Eliminating Industry Bottlenecks Through Innovation
Barrett says that finding the industry X Factor and creating an innovation to unblock it can result in up to a 10x competitive advantage in the marketplace. And Barrett should know! In the early 2000s, he leveraged his $2 million dollar lawn care company into one eventually worth $10 million. His creative innovation was using satellite imagery, then cutting-edge, to measure lawns remotely for cost estimates instead of following the industry standard procedure of sending salespeople to measure in person. He saved so much on time and labor that he was able to slash customer acquisition cost from $275 per customer to $50. Barrett also greatly expanded his customer base because now he could measure lawns hundreds of miles away—instantly, and with no additional expense.
Writing in the Harvard Business Review (July-August 2015), Barrett Ersek, Eileen Weisenbach Keller and John Mullins cite examples of companies that refused to accept industry bottlenecks and found creative, profitable ways around them.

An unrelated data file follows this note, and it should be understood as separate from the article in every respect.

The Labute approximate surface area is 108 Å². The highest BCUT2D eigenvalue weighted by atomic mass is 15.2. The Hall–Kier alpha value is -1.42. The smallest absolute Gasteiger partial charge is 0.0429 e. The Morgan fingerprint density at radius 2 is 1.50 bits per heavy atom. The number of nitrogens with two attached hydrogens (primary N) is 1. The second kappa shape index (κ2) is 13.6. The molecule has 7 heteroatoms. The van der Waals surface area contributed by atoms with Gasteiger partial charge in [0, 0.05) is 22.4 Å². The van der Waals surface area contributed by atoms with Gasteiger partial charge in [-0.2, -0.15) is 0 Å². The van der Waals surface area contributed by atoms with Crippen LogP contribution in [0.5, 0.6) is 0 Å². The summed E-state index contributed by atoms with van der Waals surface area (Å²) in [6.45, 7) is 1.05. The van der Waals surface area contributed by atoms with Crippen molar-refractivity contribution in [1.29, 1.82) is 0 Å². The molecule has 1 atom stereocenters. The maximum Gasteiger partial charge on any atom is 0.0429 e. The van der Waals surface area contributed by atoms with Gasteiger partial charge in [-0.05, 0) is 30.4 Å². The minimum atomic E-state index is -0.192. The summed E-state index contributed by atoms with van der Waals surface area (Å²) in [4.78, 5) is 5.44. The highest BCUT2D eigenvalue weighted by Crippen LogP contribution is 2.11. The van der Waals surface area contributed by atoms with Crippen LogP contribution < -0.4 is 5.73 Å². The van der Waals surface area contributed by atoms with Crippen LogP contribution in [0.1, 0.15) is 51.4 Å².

- Dublin-based Ryanair avoided the high landing fees considered part of doing business in Europe by using remote WWII airfields, enabling them to attract masses of customers with rock-bottom prices.
- India’s Airtel became the largest mobile operator in South Asia and the third-largest in the world partly through their decision to lease cell towers and equipment and outsource most business operations. Airtel’s creative innovation allowed them to deliver low-cost mobile service to customers in previously unserved, remote areas of India.
Innovating For Customer Experience Improvement
Not incidentally, Barrett Ersek’s creative innovation improved the customer experience by delivering estimates more quickly and efficiently, which meant speedier delivery of services. The breakthroughs of Ryanair and Airtel also benefited the customer. Uber made waiting in slow taxi lines merely an unhappy memory, and Apple iTunes let customers download only the songs they wanted without having to buy the whole album. McDonald’s brought fast food into the breakfast market with the Egg McMuffin, a sandwich commuters could munch with one hand while rushing to work. Just to name a few.